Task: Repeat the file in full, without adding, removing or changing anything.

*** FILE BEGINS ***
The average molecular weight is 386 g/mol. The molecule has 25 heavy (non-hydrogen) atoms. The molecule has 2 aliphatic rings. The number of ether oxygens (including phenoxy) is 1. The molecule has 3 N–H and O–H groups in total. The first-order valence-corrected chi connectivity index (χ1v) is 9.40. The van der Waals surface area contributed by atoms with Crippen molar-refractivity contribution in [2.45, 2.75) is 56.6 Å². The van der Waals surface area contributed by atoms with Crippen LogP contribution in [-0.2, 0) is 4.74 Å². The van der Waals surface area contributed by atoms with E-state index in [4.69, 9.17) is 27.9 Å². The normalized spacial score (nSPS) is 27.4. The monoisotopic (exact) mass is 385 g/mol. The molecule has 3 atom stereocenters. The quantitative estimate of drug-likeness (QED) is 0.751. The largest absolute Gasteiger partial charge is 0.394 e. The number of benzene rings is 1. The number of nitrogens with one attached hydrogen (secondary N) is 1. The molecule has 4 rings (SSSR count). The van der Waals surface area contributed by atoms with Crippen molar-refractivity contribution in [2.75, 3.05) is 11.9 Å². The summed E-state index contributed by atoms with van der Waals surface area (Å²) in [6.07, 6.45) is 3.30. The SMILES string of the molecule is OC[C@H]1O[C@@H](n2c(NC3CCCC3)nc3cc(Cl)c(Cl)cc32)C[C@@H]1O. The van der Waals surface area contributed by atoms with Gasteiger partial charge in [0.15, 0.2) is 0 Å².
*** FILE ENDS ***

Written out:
The average molecular weight is 386 g/mol. The molecule has 25 heavy (non-hydrogen) atoms. The molecule has 2 aliphatic rings. The number of ether oxygens (including phenoxy) is 1. The molecule has 3 N–H and O–H groups in total. The first-order valence-corrected chi connectivity index (χ1v) is 9.40. The van der Waals surface area contributed by atoms with Crippen molar-refractivity contribution in [2.45, 2.75) is 56.6 Å². The van der Waals surface area contributed by atoms with Crippen LogP contribution in [-0.2, 0) is 4.74 Å². The van der Waals surface area contributed by atoms with E-state index in [4.69, 9.17) is 27.9 Å². The normalized spacial score (nSPS) is 27.4. The monoisotopic (exact) mass is 385 g/mol. The molecule has 3 atom stereocenters. The quantitative estimate of drug-likeness (QED) is 0.751. The largest absolute Gasteiger partial charge is 0.394 e. The number of benzene rings is 1. The number of nitrogens with one attached hydrogen (secondary N) is 1. The molecule has 4 rings (SSSR count). The van der Waals surface area contributed by atoms with Crippen molar-refractivity contribution in [2.75, 3.05) is 11.9 Å². The summed E-state index contributed by atoms with van der Waals surface area (Å²) in [6.07, 6.45) is 3.30. The SMILES string of the molecule is OC[C@H]1O[C@@H](n2c(NC3CCCC3)nc3cc(Cl)c(Cl)cc32)C[C@@H]1O. The van der Waals surface area contributed by atoms with Gasteiger partial charge in [0.15, 0.2) is 0 Å².